Seaweed play involves picking up a piece of seaweed and placing it on a flipper, and then tossing it back and forth between their flippers, beak or tails. Most often a single dolphin plays with the seaweed but sometimes two or three dolphins all pass a piece of seaweed back and forth. More often a single piece of seaweed is shared between individuals who take turns playing with it. Some swim up to boats and ride the bow waves or surf the wake of the boats.
Striped Dolphin Perception and Communication
Like other dolphin, striped dolphins sense using vision, touch, sound, vibrationss, chemicals and echolocation (emitting sound waves and sensing their reflections to determine the location of objects) and communicate with vision, sound, vibrations and choruses (joint displays, usually with sounds, by individuals of the same or different species). [Source: Abigail Ross, Animal Diversity Web (ADW) /=]
Stenella dolphins communicate using a wide range of auditory cues and sounds, as well as using some visual cues and echolocation. Their main sources of communication are auditory sounds and acoustic signaling. They make a variety of sounds including whistles, clicks, click trains (repetitions of multiple clicks), squeaks, squeals, squawks, barks and chirps. Used in mating, hunting and prey spotting, as well as predator avoidance, acoustic signals consist of patterns that rise and fall in a synchronous manner.
Dolphins use echolocation to scan the environment, find prey, avoid predators, find other dolphins, and detect objects from a distance. They perform echolocation by sending out a series of clicks, which create sound waves that travel until bouncing off an object and then come back to the dolphin, providing information about composition of the object and how far away it is.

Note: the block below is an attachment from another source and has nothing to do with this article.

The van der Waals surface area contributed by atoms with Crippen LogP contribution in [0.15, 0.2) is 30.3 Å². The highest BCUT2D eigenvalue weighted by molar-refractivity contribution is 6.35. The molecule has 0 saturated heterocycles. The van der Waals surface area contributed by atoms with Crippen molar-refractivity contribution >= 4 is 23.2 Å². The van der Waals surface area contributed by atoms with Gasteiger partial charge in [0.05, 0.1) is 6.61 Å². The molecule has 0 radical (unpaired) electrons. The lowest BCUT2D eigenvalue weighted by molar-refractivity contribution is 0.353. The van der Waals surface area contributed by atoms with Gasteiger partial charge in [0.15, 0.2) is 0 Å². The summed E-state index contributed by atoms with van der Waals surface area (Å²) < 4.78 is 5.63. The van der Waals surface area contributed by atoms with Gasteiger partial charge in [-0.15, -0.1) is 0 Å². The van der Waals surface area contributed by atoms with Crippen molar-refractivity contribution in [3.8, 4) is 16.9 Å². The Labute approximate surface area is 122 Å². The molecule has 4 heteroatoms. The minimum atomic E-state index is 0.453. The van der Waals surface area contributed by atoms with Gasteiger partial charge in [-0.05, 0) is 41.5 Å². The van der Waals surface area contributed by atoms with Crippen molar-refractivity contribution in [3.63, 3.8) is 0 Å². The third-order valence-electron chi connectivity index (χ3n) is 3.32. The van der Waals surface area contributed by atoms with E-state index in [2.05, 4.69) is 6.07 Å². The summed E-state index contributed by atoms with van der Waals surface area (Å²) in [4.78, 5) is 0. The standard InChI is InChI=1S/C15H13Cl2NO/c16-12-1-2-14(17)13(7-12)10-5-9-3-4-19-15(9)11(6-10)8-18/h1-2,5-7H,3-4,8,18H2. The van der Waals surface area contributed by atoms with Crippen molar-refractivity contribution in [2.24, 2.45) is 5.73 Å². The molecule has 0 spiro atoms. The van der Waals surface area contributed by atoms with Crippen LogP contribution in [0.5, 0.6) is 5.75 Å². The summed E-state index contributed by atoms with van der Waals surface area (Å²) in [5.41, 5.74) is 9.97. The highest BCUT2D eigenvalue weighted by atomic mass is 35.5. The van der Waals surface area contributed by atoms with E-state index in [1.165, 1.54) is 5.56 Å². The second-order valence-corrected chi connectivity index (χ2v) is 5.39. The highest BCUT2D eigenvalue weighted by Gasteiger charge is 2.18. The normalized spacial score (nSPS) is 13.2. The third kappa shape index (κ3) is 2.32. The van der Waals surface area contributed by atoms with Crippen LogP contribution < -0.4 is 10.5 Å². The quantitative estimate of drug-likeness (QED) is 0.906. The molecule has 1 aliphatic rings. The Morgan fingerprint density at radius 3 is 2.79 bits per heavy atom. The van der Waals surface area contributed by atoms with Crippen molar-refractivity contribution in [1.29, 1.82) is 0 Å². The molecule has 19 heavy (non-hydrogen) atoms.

Striped Dolphin Feeding and Predators
Striped dolphins feed throughout the water column on a diverse diet of fish and cephalopods (such as, squid and octopus). Capable of diving to at least 700 (2,300 feet), they are known for being opportunistic feeders. Stomach contents examinations have revealed mainly cephalopods, crustaceans, and bony fishes. There are regional variations. Mediterranean striped dolphins seem to prey primarily on cephalopods (50-100 percent of stomach contents), while northeastern Atlantic striped dolphins most often prey on fish, frequently cod. The ranges of observed prey indicate that striped dolphins primarily feed in pelagic (open ocean) or benthopelagic (on or near the bottom in the open ocean) zones of the ocean, often along the continental slope (at the edge of the continental shelf where the ocean floor plunges steeply four to five kilometers), [Source: Melissa Savage, Animal Diversity Web (ADW) /=]
Stenella dolphins feed mostly at night on prey from mesopelagic area of the open ocean at depths between 200 meters and 1000 meters. Their prey often migrate vertically towards the surface at night. Stenella dolphins diet consists of a wide variety of small fishes, cephalopods, mollusks, crustaceans and other small invertebrates. Typical prey includes squids, shrimp, lantern fish, conger eels, flounder, jacks, needlefish and octopuses. Some have preferences for certain prey, but most tend to feed on anything eatable that passes their way.